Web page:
Off-tolerance tyres are treated as non-compliant and do not reach customers. Too little or too much weight in relation to the specified tyre may suggest the absence of certain tyre components, the use of incorrect compounds or the presence of a foreign body, or the lack of stability of the production process.


The tread makes the greatest percentage contribution to a tyre’s weight

How much do exemplary tyres weigh?

The market for passenger car tyres is diverse and the number of sizes available is very large. From 13-inch tyres for small city cars to more than 20-inch models for SUVs and sports cars. Tyres also vary in weight. Here are some examples:


Tyres for sports cars are statistically heavier.

Truck tyre weight

Truck tyres are much heavier than passenger car tyres. The weight of a truck tyre can range from 30 kg to as much as 80 kg. It all depends on the diameter, as 24-inch wheels are usually the heaviest.

How much does a 17-inch tyre weigh? Approximately 35 kg. For another popular size (22.5 inches) it is 60 kg.

Differences in tyre weight

Significant differences in the mass of individual sizes result from the application of different solutions within a single model. After all, some tyres have to offer different performance for several types of cars, as well as withstand different speed and load ranges. Sometimes, within the same model and size, tyres have even higher speed and load ratings.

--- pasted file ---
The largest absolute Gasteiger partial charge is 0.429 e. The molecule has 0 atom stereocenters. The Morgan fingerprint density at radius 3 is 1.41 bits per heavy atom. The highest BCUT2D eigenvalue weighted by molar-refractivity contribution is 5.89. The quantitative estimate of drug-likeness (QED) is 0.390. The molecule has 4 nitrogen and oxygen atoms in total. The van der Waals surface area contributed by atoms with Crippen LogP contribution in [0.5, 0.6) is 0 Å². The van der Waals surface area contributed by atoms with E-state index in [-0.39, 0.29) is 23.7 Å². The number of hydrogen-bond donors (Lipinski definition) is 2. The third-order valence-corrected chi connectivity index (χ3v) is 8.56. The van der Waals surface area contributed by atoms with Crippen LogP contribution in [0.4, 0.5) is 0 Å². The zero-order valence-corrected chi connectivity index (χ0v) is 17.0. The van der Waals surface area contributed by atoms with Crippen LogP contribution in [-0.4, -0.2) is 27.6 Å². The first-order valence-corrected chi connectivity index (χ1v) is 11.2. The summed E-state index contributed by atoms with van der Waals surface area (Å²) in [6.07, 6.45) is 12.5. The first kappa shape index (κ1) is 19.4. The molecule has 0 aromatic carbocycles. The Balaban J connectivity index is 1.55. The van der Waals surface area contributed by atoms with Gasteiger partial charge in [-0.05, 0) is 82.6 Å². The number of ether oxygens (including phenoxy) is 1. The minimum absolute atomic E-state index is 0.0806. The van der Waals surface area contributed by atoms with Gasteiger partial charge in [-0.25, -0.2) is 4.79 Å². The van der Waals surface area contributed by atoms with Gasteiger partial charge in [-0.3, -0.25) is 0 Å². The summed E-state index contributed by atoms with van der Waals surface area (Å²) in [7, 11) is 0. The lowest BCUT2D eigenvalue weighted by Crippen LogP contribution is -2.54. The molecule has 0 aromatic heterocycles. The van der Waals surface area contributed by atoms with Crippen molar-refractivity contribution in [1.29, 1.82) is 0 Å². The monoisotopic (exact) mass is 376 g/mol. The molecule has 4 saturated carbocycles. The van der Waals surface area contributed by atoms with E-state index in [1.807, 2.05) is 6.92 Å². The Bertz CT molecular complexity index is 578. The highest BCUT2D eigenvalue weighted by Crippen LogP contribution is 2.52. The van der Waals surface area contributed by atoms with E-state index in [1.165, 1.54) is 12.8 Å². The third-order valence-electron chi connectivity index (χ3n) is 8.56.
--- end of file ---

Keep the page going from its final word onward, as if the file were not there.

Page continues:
For example, extra load tyres (XL) will be heavier than the standard size. This is because they are equipped with additional components that strengthen their construction and provide a more massive structure.

Share of tyre components in the tyre mass

We've already found out how many kilograms the total weight of the tyres in each size can reach. Let's see how much each component weighs. Each radial tyre currently produced for passenger cars must consist of elements such as: wire with filler, butyl cap, textile cord layer (warp), side with an alloy belt, tread, headbands (steel bands and very often a screen with a zero degree belt).


The construction of a tyre

How Different Elements Contribute To Tyre Weight

Depending on the intended use of the tyre, its speed and load indexes, the manufacturer's construction concept and production process, various elements can be added to the structure. However, it should be remembered that their share in the total weight is usually lower than the basic components and does not exceed a few percent of the total weight.

In the case of the basic elements, the largest share is represented by the tread, the weight of which accounts for approximately 35% of the total weight of the tyre. For example, a 205/55 R16 tyre can weigh 2.8-3.2 kg. The tread weight of 13-inch tyres oscillates around 2 kg. For low-profile models with low sidewalls but significant circumference and wide forehead, the proportion of tread weight is greater and can exceed 40% of the weight of the car tyre. Tread is the only component that changes in weight during tyre use. It wears naturally, and the gradual wear of the top layer reduces its weight relative to its initial weight.